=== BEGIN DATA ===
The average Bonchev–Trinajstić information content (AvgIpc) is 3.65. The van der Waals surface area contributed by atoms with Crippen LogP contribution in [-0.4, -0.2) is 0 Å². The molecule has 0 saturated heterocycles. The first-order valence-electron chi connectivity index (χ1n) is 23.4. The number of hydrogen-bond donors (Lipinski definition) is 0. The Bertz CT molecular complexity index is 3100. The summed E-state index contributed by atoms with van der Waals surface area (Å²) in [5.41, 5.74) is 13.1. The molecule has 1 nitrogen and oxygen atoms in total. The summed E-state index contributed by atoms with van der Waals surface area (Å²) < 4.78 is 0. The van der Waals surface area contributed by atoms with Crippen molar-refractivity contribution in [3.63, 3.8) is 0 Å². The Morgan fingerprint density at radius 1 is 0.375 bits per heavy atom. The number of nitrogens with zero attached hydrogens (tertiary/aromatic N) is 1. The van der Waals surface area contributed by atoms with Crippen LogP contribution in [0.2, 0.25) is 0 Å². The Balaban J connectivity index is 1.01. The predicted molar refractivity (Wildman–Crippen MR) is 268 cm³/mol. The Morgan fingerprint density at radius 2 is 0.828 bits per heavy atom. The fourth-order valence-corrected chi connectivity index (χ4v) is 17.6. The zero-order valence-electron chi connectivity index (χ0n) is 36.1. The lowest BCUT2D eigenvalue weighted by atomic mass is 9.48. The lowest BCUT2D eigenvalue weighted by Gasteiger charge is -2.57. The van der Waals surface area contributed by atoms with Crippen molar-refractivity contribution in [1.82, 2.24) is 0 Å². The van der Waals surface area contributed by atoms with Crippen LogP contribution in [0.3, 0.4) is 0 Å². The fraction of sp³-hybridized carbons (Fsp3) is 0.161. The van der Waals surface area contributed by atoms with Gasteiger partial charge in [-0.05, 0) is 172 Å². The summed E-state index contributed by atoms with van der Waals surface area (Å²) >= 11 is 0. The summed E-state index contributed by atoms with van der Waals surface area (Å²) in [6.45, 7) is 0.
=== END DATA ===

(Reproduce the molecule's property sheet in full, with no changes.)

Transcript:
The average Bonchev–Trinajstić information content (AvgIpc) is 3.65. The van der Waals surface area contributed by atoms with Crippen LogP contribution in [-0.4, -0.2) is 0 Å². The molecule has 0 saturated heterocycles. The first-order valence-electron chi connectivity index (χ1n) is 23.4. The number of hydrogen-bond donors (Lipinski definition) is 0. The Bertz CT molecular complexity index is 3100. The summed E-state index contributed by atoms with van der Waals surface area (Å²) in [5.41, 5.74) is 13.1. The molecule has 1 nitrogen and oxygen atoms in total. The summed E-state index contributed by atoms with van der Waals surface area (Å²) < 4.78 is 0. The van der Waals surface area contributed by atoms with Crippen molar-refractivity contribution in [3.63, 3.8) is 0 Å². The Morgan fingerprint density at radius 1 is 0.375 bits per heavy atom. The number of nitrogens with zero attached hydrogens (tertiary/aromatic N) is 1. The van der Waals surface area contributed by atoms with Crippen LogP contribution in [0.2, 0.25) is 0 Å². The Balaban J connectivity index is 1.01. The predicted molar refractivity (Wildman–Crippen MR) is 268 cm³/mol. The Morgan fingerprint density at radius 2 is 0.828 bits per heavy atom. The fourth-order valence-corrected chi connectivity index (χ4v) is 17.6. The zero-order valence-electron chi connectivity index (χ0n) is 36.1. The lowest BCUT2D eigenvalue weighted by atomic mass is 9.48. The lowest BCUT2D eigenvalue weighted by Gasteiger charge is -2.57. The van der Waals surface area contributed by atoms with Crippen molar-refractivity contribution in [1.82, 2.24) is 0 Å². The van der Waals surface area contributed by atoms with Crippen LogP contribution in [0.3, 0.4) is 0 Å². The fraction of sp³-hybridized carbons (Fsp3) is 0.161. The van der Waals surface area contributed by atoms with Gasteiger partial charge in [-0.05, 0) is 172 Å². The summed E-state index contributed by atoms with van der Waals surface area (Å²) >= 11 is 0. The summed E-state index contributed by atoms with van der Waals surface area (Å²) in [6.45, 7) is 0.